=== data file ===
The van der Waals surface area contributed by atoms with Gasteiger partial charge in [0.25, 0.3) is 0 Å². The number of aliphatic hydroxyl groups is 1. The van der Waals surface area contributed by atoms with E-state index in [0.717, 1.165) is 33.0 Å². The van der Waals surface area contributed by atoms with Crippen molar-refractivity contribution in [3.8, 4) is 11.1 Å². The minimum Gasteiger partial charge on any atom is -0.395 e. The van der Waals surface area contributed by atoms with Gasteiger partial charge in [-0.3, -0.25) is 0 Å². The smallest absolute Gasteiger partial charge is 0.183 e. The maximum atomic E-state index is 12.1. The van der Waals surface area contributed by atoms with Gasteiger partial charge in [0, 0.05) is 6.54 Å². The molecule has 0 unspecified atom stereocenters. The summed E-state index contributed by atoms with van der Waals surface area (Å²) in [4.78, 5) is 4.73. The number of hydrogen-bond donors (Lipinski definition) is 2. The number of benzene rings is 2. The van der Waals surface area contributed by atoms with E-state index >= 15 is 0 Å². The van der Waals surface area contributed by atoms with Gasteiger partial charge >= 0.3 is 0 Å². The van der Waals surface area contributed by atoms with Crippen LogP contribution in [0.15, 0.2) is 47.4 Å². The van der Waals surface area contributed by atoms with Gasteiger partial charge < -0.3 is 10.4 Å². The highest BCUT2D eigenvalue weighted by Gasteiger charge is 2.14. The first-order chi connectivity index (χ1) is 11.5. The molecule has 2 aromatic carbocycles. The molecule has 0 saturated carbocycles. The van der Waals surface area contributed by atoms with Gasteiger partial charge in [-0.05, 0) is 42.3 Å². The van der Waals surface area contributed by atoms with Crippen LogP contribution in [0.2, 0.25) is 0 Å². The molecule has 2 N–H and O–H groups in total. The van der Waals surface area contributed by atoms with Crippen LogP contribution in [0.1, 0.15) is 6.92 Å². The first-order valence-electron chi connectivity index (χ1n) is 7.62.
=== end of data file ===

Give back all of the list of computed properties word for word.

The van der Waals surface area contributed by atoms with Gasteiger partial charge in [0.25, 0.3) is 0 Å². The number of aliphatic hydroxyl groups is 1. The van der Waals surface area contributed by atoms with E-state index in [0.717, 1.165) is 33.0 Å². The van der Waals surface area contributed by atoms with Crippen molar-refractivity contribution in [3.8, 4) is 11.1 Å². The minimum Gasteiger partial charge on any atom is -0.395 e. The van der Waals surface area contributed by atoms with Gasteiger partial charge in [-0.3, -0.25) is 0 Å². The smallest absolute Gasteiger partial charge is 0.183 e. The maximum atomic E-state index is 12.1. The van der Waals surface area contributed by atoms with Gasteiger partial charge in [0, 0.05) is 6.54 Å². The molecule has 0 unspecified atom stereocenters. The summed E-state index contributed by atoms with van der Waals surface area (Å²) in [4.78, 5) is 4.73. The number of hydrogen-bond donors (Lipinski definition) is 2. The number of benzene rings is 2. The van der Waals surface area contributed by atoms with E-state index >= 15 is 0 Å². The van der Waals surface area contributed by atoms with Gasteiger partial charge >= 0.3 is 0 Å². The van der Waals surface area contributed by atoms with Crippen LogP contribution in [0.15, 0.2) is 47.4 Å². The van der Waals surface area contributed by atoms with Gasteiger partial charge < -0.3 is 10.4 Å². The highest BCUT2D eigenvalue weighted by Gasteiger charge is 2.14. The first-order chi connectivity index (χ1) is 11.5. The molecule has 2 aromatic carbocycles. The molecule has 0 saturated carbocycles. The van der Waals surface area contributed by atoms with Gasteiger partial charge in [-0.05, 0) is 42.3 Å². The van der Waals surface area contributed by atoms with Crippen LogP contribution in [0.2, 0.25) is 0 Å². The molecule has 2 N–H and O–H groups in total. The van der Waals surface area contributed by atoms with Crippen LogP contribution in [0.1, 0.15) is 6.92 Å². The first-order valence-electron chi connectivity index (χ1n) is 7.62.